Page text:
Last night Kelly from LoveBooksGroup and I headed off on the train to Dunbar, about 30 miles outside Edinburgh, for the opening night of the fifth Coastword Festival. Coastword is a community festival featuring words, music and theatre. Kelly and I were delighted to be asked to be the official bloggers for the festival and will be sharing our experiences of the weekend over the next few days. With a programme of events featuring among others Janice Galloway, Christopher Brookmyre, Shelley Day, Catherine Simpson and Val McDermid, we knew we were in for a busy, exciting and entertaining weekend. You can read Kelly’s take on things at LoveBooksGroup.blog
There had been writing workshops on Friday afternoon led by Marjorie Gill and Janice Galloway but our first event of the weekend was the fabulous Coastword Nights featuring award-winning playwright Jenna Watt and singer-songwriter Kirsty Law. Most of the weekend’s events were taking place at the Dunmuir Hotel, just a short walk from the train station along a road which runs by the Firth of Forth, making it easy to see Dunbar’s strong connection to the sea.
In the first half of the evening, the audience watched Jenna Watt’s Faslane, a solo play which presents her personal view of the story and is very topical given the current debate about the Trident nuclear missile programme. Faslane is about 40 miles outside Glasgow and in the play Jenna explores her own relationship with the base. Her family had worked at the base and friends had protested against Trident so Jenna has a foot in both camps as it were. You can find out more about Jenna and her work at her website
Jenna Watt gave an impassioned performance beginning with a plea for world leaders to explore peaceful solutions to world problems and highlighting just how dangerous nuclear weapons are. It was a surprise when she then explained this was actually from the Russell-Einstein Manifesto from 1955. It is just as relevant today. Jenna then took us through her journey to find out more about Faslane and Trident including a visit to the base where her cousin showed her round and answered her questions. For her family, working with Trident was just a job and one they did to the best of their ability. By way of contrast, she also visited the Peace Camp to speak to those living there. She felt conflicted after both visits and through her performance, explored how she was feeling and how her understanding of Trident developed.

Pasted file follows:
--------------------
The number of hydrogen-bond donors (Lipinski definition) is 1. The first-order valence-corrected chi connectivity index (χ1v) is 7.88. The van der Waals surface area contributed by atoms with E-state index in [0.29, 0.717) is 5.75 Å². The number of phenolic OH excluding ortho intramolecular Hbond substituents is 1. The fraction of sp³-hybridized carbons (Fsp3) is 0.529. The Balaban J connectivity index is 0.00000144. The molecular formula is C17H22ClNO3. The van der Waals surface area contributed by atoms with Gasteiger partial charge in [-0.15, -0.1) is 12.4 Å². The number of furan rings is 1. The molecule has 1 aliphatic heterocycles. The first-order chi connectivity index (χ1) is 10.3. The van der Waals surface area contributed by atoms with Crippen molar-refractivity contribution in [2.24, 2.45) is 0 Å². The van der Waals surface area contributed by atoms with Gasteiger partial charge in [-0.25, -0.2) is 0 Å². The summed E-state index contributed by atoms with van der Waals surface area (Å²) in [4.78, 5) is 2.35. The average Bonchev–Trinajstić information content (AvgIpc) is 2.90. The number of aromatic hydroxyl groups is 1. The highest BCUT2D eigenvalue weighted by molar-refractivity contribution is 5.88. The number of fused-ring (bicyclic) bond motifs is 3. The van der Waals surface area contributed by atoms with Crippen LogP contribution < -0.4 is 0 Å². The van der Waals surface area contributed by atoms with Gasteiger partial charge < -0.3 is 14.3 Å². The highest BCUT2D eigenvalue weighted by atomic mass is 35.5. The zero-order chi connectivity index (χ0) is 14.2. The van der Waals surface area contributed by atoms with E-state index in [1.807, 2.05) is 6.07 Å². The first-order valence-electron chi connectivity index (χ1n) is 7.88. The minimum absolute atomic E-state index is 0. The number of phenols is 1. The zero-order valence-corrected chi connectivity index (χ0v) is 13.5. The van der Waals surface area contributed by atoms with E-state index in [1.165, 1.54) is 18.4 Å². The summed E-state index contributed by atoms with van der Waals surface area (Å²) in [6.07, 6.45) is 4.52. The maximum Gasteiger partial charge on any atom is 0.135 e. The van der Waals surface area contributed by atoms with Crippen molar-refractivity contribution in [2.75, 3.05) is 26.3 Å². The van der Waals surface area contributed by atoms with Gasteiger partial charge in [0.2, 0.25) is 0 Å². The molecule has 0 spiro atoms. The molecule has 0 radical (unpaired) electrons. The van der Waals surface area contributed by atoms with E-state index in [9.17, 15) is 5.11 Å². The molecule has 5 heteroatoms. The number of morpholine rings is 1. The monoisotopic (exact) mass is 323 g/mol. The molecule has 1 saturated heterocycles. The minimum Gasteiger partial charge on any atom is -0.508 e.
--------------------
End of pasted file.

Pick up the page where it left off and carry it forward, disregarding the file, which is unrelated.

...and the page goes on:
Jenna Watt gave an impressive performance as she worked her way through her very personal response to Trident. It was a powerful piece of theatre to watch and very thought-provoking. Despite the subject matter, there were moments of dry humour which had the audience laughing, only to be swiftly followed by much more serious moments. The stark staging and subtle lighting of the performance area was enhanced with music and also audio-clips from tv and radio, both contemporary and from the past. I hadn’t really known what to expect from this play but found it fascinating and one which made me reflect on my own opinions.
The second half of the evening featured Kirsty Law, Coastword’s first songwriter in residence, who presented her work on the theme of Urban Seascape. Her songs were inspired by the Firth of Forth and Dunbar’s relationship with the sea. I had heard her sing recently at an event at the National Museum of Scotland and was very impressed with her lovely singing voice. She creates her songs within the traditional Scottish music tradition and collaborates with poets and storytellers in her work. You can find out more about Kirsty and her music at her website.
Kirsty Law performed six songs on the evening, three of which had been written as part of her residency. Before each song, she explained a bit of the background of how she came to write it, whether it was history or landscape or both which inspired her. I love that you can hear her accent come through so strongly as she sings. Listening to her singing reminds me how much I enjoy folk music, which somehow makes me feel connected to the traditions of the past. Along with the keyboard, she also played a shruti box, pictured below. Now if you haven’t heard one before, look it up on YouTube. Kirsty explained that it is actually an Indian instrument but as a drone instrument has a similar sound to bagpipes so works well with Scottish songs. I have to agree that it adds a beautiful haunting sound which really complements the words of the songs. I enjoyed Kirsty’s performance and think she is a very talented singer and songwriter. Her music is powerfully evocative and draws strongly on the Scottish folk music tradition while at the same time feeling contemporary and fresh.